Last fall, Senator Patrick Leahy (D-VT) introduced
the Combating Online Infringement and Counterfeits Act (COICA), which was dubbed the "internet blacklist
" by opponents worried about its broad provisions for allowing the removal of websites based on vague criteria. COICA stalled in Congress, but now Leahy has proposed a new, similar piece of legislation
called the PROTECT IP Act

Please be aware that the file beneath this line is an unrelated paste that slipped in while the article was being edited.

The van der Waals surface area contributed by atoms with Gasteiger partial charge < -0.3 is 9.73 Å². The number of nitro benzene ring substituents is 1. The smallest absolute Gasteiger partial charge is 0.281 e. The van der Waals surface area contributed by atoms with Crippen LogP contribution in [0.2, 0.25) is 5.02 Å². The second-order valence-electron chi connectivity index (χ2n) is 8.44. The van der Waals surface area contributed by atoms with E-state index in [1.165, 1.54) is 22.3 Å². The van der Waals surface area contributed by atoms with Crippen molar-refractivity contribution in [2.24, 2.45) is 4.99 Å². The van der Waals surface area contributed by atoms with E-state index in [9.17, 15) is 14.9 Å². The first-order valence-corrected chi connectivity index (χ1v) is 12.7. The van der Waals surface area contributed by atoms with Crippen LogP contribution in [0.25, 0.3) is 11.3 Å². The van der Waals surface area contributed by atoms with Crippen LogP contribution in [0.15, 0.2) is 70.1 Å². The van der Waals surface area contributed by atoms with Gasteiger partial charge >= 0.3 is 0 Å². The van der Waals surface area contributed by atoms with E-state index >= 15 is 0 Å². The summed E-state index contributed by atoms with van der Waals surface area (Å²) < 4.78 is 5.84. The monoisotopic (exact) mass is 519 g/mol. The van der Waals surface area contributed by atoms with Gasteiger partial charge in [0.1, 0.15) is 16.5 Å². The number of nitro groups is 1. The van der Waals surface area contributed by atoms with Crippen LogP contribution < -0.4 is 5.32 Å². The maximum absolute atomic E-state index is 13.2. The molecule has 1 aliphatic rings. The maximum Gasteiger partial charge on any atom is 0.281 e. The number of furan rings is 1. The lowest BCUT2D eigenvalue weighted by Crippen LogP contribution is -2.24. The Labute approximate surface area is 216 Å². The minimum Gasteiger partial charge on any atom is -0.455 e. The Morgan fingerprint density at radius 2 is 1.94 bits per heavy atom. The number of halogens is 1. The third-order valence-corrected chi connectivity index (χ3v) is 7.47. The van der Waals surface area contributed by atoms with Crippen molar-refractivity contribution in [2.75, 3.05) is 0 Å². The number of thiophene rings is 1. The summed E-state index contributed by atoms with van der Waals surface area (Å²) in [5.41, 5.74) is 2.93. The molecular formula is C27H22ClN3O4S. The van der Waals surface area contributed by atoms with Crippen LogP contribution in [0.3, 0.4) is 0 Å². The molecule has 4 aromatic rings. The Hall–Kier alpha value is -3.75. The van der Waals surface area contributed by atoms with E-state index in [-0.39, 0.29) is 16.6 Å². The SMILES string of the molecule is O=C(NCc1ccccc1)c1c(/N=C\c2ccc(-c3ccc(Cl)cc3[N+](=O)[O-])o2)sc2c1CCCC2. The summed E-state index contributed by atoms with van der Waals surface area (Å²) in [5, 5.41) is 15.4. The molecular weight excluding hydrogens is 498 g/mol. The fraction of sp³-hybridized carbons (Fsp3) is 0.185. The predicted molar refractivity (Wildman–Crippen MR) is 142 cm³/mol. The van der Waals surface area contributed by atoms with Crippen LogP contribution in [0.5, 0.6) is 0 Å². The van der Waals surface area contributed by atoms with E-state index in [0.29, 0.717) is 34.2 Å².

"Like COICA, Protect IP expands the web of enforcement techniques by requiring advertising networks and financial transaction providers to cut ties to domains found to violate the law. But the new version now adds search engines and others to the list of providers who can be conscripted into complying with court orders. Protect IP would require 'information location tools' to 'take technically feasible and reasonable measures, as expeditiously as possible,' to remove or disable access to the site associated with a condemned domain, including blocking hypertext links to the site. ... Perhaps most worrisome of all, Protect IP adds a provision that allows copyright and trademark holders to sue the owner/operator of a domain directly. Again, the provision applies only to nondomestically-registered domains, but it allows the private party, like the government, to sue the domain name itself if the registrant does not have a US address. That's important because in all cases, once a suit is initiated, the plaintiff can ask the court to issue an injunction or restraining order effectively shutting the site down."